English Version
M. C. Vallejo, M. P. Jordan

Neurofibromatosis type 2

Neurofibromatosis type 2

Schlüsselwörter Neurofibromatosis type 2; ICD 10: Q85.02; NF2; central nervous system (CNS) tumours
Keywords Neurofibromatosis type 2; ICD 10: Q85.02; NF2; central nervous system (CNS) tumours
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Neurofibromatosis type 2 (NF2) is an autosomal dominant disorder characterized by central nervous system (CNS) tumors. A mutated allele of the NF2 gene on chromosome 22 accounts for this disorder. Although characterized as autosomal dominant, greater than 50% of cases are new, sporadic mutations. The incidence of NF2 in the general population is 1 in 33,000-40,000, while the prevalence is 1 in 57,000. The average age of onset of symptoms is typically in the early twenties, with the diagnosis being made on average of seven years from onset. The tumors, usually schwannomas, are classically located at the superior vestibular branch of cranial nerve VIII bilaterally. However, up to 40% may occur in the inferior vestibule.  Symptoms of vestibular schwannomas include hearing loss, imbalance, and tinnitus, while late symptoms include headache, mastoid ache, facial twitching, facial numbness, and raised intracranial pressure (ICP). Tumors are often found throughout the CNS, including the brain and spinal cord, although peripheral nerves may also be involved.  The types of tumors involved include schwannomas, meningiomas, ependymomas, and neurofibromas. Schwannomas are benign tumors composed of Schwann cells located outside the nerve, and less than 1% become malignant. Unilateral deafness, with or without tinnitus, is the most common presenting symptom. Other presenting symptoms include tinnitus, muscle weakness or wasting, seizure, vertigo, numbness and tingling, and blindness.  Approximately 70% of patients will have cutaneous lesions as well.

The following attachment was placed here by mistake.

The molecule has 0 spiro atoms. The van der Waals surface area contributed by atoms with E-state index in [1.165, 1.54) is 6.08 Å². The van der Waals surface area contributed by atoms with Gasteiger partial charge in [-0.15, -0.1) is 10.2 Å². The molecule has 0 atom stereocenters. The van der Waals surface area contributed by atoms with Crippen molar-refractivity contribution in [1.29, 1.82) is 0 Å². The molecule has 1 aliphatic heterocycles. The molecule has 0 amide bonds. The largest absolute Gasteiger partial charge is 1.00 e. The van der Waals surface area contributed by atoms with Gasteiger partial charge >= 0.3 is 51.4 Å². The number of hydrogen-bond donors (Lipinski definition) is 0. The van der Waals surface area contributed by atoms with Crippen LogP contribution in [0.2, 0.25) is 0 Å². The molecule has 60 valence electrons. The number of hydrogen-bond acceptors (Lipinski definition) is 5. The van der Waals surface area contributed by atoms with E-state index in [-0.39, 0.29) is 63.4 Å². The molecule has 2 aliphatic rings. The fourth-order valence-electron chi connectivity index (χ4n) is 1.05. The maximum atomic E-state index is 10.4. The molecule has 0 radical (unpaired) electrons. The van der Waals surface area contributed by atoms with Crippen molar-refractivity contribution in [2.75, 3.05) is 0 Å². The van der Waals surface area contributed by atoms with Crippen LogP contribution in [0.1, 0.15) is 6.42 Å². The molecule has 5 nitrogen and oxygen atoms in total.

NF2 is genetically and phenotypically different than Neurofibromatosis type 1(NF1).  NF1, or von Recklinghausen’s disease, is an autosomal dominant disorder caused by mutations in the NF1 gene on chromosome 17, and is characterized by café-au-lait spots and freckles, which increase with age, as well as benign tumors and Lisch nodules, which are iris hamartomas.  It is much more common that NF2, having a prevalence of 1 in 2,500-3,500 worldwide.  The benign tumors of NF1 include peripheral neurofibromas and optic gliomas.  Peripheral neurofibromas are tumors of nerve sheaths, and are composed mostly of Schwann cells, along with fibroblasts, perineurial cells, axons, and mast cells.


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